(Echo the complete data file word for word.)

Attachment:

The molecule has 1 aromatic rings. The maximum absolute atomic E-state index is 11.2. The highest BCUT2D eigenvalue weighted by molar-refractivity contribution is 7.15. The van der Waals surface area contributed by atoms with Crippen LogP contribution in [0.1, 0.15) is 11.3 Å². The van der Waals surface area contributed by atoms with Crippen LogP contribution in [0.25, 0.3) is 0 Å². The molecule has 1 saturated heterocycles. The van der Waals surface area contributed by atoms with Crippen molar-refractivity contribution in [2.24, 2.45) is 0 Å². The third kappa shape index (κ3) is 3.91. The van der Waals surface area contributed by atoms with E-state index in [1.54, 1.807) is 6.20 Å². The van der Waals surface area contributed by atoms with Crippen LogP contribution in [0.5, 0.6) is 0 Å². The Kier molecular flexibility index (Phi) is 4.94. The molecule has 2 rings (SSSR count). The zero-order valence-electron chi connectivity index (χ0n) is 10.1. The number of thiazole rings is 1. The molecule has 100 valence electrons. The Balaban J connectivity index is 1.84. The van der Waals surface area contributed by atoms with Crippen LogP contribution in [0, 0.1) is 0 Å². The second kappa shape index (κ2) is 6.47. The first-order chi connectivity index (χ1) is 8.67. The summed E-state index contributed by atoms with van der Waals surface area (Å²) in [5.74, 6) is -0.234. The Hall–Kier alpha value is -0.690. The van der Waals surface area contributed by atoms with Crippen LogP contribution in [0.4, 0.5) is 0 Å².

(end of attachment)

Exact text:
The molecule has 1 aromatic rings. The maximum absolute atomic E-state index is 11.2. The highest BCUT2D eigenvalue weighted by molar-refractivity contribution is 7.15. The van der Waals surface area contributed by atoms with Crippen LogP contribution in [0.1, 0.15) is 11.3 Å². The van der Waals surface area contributed by atoms with Crippen LogP contribution in [0.25, 0.3) is 0 Å². The molecule has 1 saturated heterocycles. The van der Waals surface area contributed by atoms with Crippen molar-refractivity contribution in [2.24, 2.45) is 0 Å². The third kappa shape index (κ3) is 3.91. The van der Waals surface area contributed by atoms with E-state index in [1.54, 1.807) is 6.20 Å². The van der Waals surface area contributed by atoms with Crippen LogP contribution in [0.5, 0.6) is 0 Å². The Kier molecular flexibility index (Phi) is 4.94. The molecule has 2 rings (SSSR count). The zero-order valence-electron chi connectivity index (χ0n) is 10.1. The number of thiazole rings is 1. The molecule has 100 valence electrons. The Balaban J connectivity index is 1.84. The van der Waals surface area contributed by atoms with Crippen LogP contribution in [0, 0.1) is 0 Å². The second kappa shape index (κ2) is 6.47. The first-order chi connectivity index (χ1) is 8.67. The summed E-state index contributed by atoms with van der Waals surface area (Å²) in [5.74, 6) is -0.234. The Hall–Kier alpha value is -0.690. The van der Waals surface area contributed by atoms with Crippen LogP contribution in [0.4, 0.5) is 0 Å².